About Us v Kosher - A Primer v Eateries v Bakery List v Certification Process v Contact Us v Donate


Kosher - What does it mean?

Foods that conform to Jewish dietary law are referred to as being
kosher.The word kosher literally means fitting, acceptable.
Jewish dietary law has its origins in Biblical and Talmudic law. Those
foods that conform to Jewish law are accepted as kosher, while those
that do not,are not acceptable for consumption by the kosher consumer.
It is of interest to note that other groups such as Muslims and the health
conscious public align themselves closely with the kosher consumer.

The Kosher Process The three basic steps that comprise the kosher certification process are:

Ingredients - There are many ingredients that are kosher in their
natural state, such as grains, fruits and vegetables. However,
some of these ingredients may lose their kosher status during the processing stage.
There are those ingredients which are intrinsically non-kosher. Examples of
this would be pork, ham and camelís milk. Any derivatives of a non-kosher
ingredient are also non-kosher. Examples of this would be glycerin, gelatin,
castoreum, civet and emulsifiers, derived from a non-kosher source.

Equipment - Just as the ingredients must be kosher, so too, the processing
equipment must be kosher. Equipment that had previously been used for
non-kosher food processing may have been compromised in one of two
ways. First, any residue remaining on the equipment would contaminate any
kosher food produced on that same equipment. Secondly, a small amount of
the non-kosher formulation is absorbed into the walls of the processing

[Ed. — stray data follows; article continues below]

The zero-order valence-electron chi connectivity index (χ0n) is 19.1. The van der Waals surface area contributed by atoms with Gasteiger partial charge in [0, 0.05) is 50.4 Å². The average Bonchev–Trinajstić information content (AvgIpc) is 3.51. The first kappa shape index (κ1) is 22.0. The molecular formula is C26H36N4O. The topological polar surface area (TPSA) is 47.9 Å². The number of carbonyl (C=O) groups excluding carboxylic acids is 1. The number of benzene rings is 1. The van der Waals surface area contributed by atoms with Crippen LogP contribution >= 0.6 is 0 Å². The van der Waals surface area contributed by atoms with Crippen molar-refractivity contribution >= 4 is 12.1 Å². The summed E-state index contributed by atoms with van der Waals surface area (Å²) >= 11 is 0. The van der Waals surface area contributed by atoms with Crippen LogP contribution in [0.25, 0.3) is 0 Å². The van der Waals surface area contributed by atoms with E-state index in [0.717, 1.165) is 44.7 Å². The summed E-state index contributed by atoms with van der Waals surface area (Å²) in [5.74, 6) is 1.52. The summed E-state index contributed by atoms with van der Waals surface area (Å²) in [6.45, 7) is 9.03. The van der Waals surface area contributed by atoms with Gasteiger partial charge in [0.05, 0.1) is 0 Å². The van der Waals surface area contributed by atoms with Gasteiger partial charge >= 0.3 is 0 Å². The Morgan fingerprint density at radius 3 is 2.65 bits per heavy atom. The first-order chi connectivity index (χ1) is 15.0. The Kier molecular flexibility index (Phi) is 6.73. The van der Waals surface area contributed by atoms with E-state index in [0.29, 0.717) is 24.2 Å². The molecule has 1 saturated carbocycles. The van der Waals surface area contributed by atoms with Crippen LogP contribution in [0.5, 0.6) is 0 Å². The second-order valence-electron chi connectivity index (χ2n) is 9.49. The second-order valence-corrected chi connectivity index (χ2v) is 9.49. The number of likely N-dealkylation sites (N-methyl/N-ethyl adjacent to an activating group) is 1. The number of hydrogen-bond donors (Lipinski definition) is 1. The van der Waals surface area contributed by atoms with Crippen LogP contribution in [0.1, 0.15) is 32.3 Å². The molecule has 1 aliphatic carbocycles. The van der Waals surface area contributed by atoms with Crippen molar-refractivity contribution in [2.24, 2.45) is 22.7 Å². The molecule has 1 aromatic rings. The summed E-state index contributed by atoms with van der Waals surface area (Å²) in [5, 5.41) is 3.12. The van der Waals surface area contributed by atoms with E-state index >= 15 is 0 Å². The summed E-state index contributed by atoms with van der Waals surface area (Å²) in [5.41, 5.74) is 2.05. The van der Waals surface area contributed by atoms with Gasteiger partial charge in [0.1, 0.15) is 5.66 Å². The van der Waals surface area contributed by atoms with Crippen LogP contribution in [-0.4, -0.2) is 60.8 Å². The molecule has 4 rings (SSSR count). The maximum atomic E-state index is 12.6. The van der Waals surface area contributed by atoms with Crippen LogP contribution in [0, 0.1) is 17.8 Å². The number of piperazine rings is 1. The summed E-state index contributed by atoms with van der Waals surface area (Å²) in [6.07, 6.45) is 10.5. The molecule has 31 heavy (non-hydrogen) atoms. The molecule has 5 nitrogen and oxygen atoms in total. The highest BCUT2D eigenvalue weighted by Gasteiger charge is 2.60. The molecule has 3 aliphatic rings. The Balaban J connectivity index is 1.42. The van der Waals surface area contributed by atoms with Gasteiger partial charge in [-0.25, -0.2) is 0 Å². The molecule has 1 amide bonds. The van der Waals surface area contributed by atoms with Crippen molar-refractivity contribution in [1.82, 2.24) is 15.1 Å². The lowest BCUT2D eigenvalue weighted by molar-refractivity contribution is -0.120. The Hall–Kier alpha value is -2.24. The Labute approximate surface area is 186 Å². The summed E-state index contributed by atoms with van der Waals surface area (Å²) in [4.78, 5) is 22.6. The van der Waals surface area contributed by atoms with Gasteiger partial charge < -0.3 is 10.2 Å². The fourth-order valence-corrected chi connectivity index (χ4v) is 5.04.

equipment. This would then leech out and contaminate any subsequent
kosher productions.When a company decides to go kosher, their equipment
must be kosher sanitized, which would in essence purge any non-kosher
ingredients from their equipment.

Process - Some processes require the Rabbi present for the entire production
run, while others require only a monthly or bimonthly plant visitation.

Dairy, Meat, Parve
In Jewish dietary law, all foods fall into one of these three categories. Meat
and dairy products are never mixed or eaten together. Parve, or neutral foods
may be used together with either meat or milk products.
Parve foods would include fruits, vegetables eggs etc. Because of this
differentiation, the kosher consumer seeks out this information when they

Fees & Visitation

Kosher certifying agencies charge a fee which is commensurate with the
time, effort and expertise necessary to properly administrate an effective
certification program for the company.
The cost of a full year of kosher certification is generally a fraction of the
cost of any other marketing tool that a company may have at its disposal.
With a proper kosher certification program in place, your company will be
opening its doors to a $45 billion* marketplace. The kosher market is not
just limited to the Jewish consumer. Others, such as Muslims, Seventh Day
Adventists, vegetarians and people with health concerns all benefit from
kosher certified products.

*Based on statistics of Intergrated Marketing

To the top